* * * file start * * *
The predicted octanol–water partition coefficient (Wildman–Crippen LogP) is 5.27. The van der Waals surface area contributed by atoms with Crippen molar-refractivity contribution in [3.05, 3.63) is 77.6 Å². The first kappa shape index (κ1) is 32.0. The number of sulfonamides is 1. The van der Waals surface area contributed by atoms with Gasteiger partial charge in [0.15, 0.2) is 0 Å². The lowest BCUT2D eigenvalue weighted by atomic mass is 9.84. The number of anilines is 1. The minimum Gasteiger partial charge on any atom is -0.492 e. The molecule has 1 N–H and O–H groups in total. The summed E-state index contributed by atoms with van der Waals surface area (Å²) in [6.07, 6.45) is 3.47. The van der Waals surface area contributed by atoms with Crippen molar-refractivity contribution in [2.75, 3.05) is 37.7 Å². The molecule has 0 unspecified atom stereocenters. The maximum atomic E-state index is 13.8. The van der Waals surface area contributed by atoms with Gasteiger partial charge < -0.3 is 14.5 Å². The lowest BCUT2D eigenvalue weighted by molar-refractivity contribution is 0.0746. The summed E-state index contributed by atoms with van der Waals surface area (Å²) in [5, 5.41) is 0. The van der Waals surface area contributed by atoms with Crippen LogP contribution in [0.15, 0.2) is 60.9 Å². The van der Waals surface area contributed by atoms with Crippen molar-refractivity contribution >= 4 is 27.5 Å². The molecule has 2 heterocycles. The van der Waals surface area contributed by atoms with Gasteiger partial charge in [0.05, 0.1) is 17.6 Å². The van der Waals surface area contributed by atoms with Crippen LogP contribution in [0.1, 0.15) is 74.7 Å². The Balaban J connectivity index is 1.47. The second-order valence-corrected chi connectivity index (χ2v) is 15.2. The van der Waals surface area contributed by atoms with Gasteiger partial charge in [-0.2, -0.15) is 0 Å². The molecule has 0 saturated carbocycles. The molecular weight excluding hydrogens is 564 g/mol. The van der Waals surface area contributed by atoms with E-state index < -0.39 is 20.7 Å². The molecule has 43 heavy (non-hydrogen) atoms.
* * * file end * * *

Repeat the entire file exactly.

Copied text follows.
The predicted octanol–water partition coefficient (Wildman–Crippen LogP) is 5.27. The van der Waals surface area contributed by atoms with Crippen molar-refractivity contribution in [3.05, 3.63) is 77.6 Å². The first kappa shape index (κ1) is 32.0. The number of sulfonamides is 1. The van der Waals surface area contributed by atoms with Gasteiger partial charge in [0.15, 0.2) is 0 Å². The lowest BCUT2D eigenvalue weighted by atomic mass is 9.84. The number of anilines is 1. The minimum Gasteiger partial charge on any atom is -0.492 e. The molecule has 1 N–H and O–H groups in total. The summed E-state index contributed by atoms with van der Waals surface area (Å²) in [6.07, 6.45) is 3.47. The van der Waals surface area contributed by atoms with Crippen molar-refractivity contribution in [2.75, 3.05) is 37.7 Å². The molecule has 0 unspecified atom stereocenters. The maximum atomic E-state index is 13.8. The van der Waals surface area contributed by atoms with Gasteiger partial charge < -0.3 is 14.5 Å². The lowest BCUT2D eigenvalue weighted by molar-refractivity contribution is 0.0746. The summed E-state index contributed by atoms with van der Waals surface area (Å²) in [5, 5.41) is 0. The van der Waals surface area contributed by atoms with Crippen LogP contribution in [0.15, 0.2) is 60.9 Å². The van der Waals surface area contributed by atoms with Crippen molar-refractivity contribution >= 4 is 27.5 Å². The molecule has 2 heterocycles. The van der Waals surface area contributed by atoms with Gasteiger partial charge in [0.05, 0.1) is 17.6 Å². The van der Waals surface area contributed by atoms with Crippen LogP contribution in [0.1, 0.15) is 74.7 Å². The Balaban J connectivity index is 1.47. The second-order valence-corrected chi connectivity index (χ2v) is 15.2. The van der Waals surface area contributed by atoms with Gasteiger partial charge in [-0.2, -0.15) is 0 Å². The molecule has 0 saturated carbocycles. The molecular weight excluding hydrogens is 564 g/mol. The van der Waals surface area contributed by atoms with E-state index < -0.39 is 20.7 Å². The molecule has 43 heavy (non-hydrogen) atoms.